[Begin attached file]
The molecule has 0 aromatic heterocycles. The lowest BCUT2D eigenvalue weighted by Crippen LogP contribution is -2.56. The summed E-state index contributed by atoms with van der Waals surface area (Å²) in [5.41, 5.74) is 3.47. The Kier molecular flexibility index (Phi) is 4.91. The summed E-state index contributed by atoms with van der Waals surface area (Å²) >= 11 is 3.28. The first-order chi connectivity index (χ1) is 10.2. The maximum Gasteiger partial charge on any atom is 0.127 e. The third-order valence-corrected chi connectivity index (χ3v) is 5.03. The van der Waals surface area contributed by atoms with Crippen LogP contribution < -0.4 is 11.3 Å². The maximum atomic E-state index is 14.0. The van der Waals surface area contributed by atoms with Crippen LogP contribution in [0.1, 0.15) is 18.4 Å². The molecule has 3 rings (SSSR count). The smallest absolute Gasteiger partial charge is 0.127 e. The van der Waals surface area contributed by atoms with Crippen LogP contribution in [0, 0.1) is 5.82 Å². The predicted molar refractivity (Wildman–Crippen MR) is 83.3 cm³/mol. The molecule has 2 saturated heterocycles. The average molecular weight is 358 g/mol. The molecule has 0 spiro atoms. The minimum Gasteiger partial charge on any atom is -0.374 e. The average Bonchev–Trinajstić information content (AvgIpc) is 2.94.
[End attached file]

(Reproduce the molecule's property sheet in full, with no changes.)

The molecule has 0 aromatic heterocycles. The lowest BCUT2D eigenvalue weighted by Crippen LogP contribution is -2.56. The summed E-state index contributed by atoms with van der Waals surface area (Å²) in [5.41, 5.74) is 3.47. The Kier molecular flexibility index (Phi) is 4.91. The summed E-state index contributed by atoms with van der Waals surface area (Å²) >= 11 is 3.28. The first-order chi connectivity index (χ1) is 10.2. The maximum Gasteiger partial charge on any atom is 0.127 e. The third-order valence-corrected chi connectivity index (χ3v) is 5.03. The van der Waals surface area contributed by atoms with Crippen LogP contribution < -0.4 is 11.3 Å². The maximum atomic E-state index is 14.0. The van der Waals surface area contributed by atoms with Crippen LogP contribution in [0.1, 0.15) is 18.4 Å². The molecule has 3 rings (SSSR count). The smallest absolute Gasteiger partial charge is 0.127 e. The van der Waals surface area contributed by atoms with Crippen LogP contribution in [0, 0.1) is 5.82 Å². The predicted molar refractivity (Wildman–Crippen MR) is 83.3 cm³/mol. The molecule has 2 saturated heterocycles. The average molecular weight is 358 g/mol. The molecule has 0 spiro atoms. The minimum Gasteiger partial charge on any atom is -0.374 e. The average Bonchev–Trinajstić information content (AvgIpc) is 2.94.